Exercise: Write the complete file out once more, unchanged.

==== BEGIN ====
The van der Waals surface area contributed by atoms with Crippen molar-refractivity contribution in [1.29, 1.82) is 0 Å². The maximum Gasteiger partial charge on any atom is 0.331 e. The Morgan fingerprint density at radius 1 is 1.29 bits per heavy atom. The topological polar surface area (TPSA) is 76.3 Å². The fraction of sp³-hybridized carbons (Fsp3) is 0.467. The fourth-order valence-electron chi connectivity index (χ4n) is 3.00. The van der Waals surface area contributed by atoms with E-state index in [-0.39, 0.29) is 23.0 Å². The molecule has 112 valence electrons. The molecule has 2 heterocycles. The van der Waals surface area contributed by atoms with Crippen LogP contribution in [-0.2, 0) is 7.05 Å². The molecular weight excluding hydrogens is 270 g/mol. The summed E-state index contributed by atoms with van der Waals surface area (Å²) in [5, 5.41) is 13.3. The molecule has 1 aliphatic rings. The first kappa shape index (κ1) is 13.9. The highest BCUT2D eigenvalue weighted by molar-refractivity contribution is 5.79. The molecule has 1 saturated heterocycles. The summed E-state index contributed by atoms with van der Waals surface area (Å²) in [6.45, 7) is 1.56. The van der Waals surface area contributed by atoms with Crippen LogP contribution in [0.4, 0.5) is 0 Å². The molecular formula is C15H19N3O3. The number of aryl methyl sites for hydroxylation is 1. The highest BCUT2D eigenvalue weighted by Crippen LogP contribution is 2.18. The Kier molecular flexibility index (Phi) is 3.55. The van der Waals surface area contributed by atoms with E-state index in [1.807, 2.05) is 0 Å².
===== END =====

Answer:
The van der Waals surface area contributed by atoms with Crippen molar-refractivity contribution in [1.29, 1.82) is 0 Å². The maximum Gasteiger partial charge on any atom is 0.331 e. The Morgan fingerprint density at radius 1 is 1.29 bits per heavy atom. The topological polar surface area (TPSA) is 76.3 Å². The fraction of sp³-hybridized carbons (Fsp3) is 0.467. The fourth-order valence-electron chi connectivity index (χ4n) is 3.00. The van der Waals surface area contributed by atoms with E-state index in [-0.39, 0.29) is 23.0 Å². The molecule has 112 valence electrons. The molecule has 2 heterocycles. The van der Waals surface area contributed by atoms with Crippen LogP contribution in [-0.2, 0) is 7.05 Å². The molecular weight excluding hydrogens is 270 g/mol. The summed E-state index contributed by atoms with van der Waals surface area (Å²) in [5, 5.41) is 13.3. The molecule has 1 aliphatic rings. The first kappa shape index (κ1) is 13.9. The highest BCUT2D eigenvalue weighted by molar-refractivity contribution is 5.79. The molecule has 1 saturated heterocycles. The summed E-state index contributed by atoms with van der Waals surface area (Å²) in [6.45, 7) is 1.56. The van der Waals surface area contributed by atoms with Crippen LogP contribution in [0.4, 0.5) is 0 Å². The molecular formula is C15H19N3O3. The number of aryl methyl sites for hydroxylation is 1. The highest BCUT2D eigenvalue weighted by Crippen LogP contribution is 2.18. The Kier molecular flexibility index (Phi) is 3.55. The van der Waals surface area contributed by atoms with E-state index in [1.807, 2.05) is 0 Å².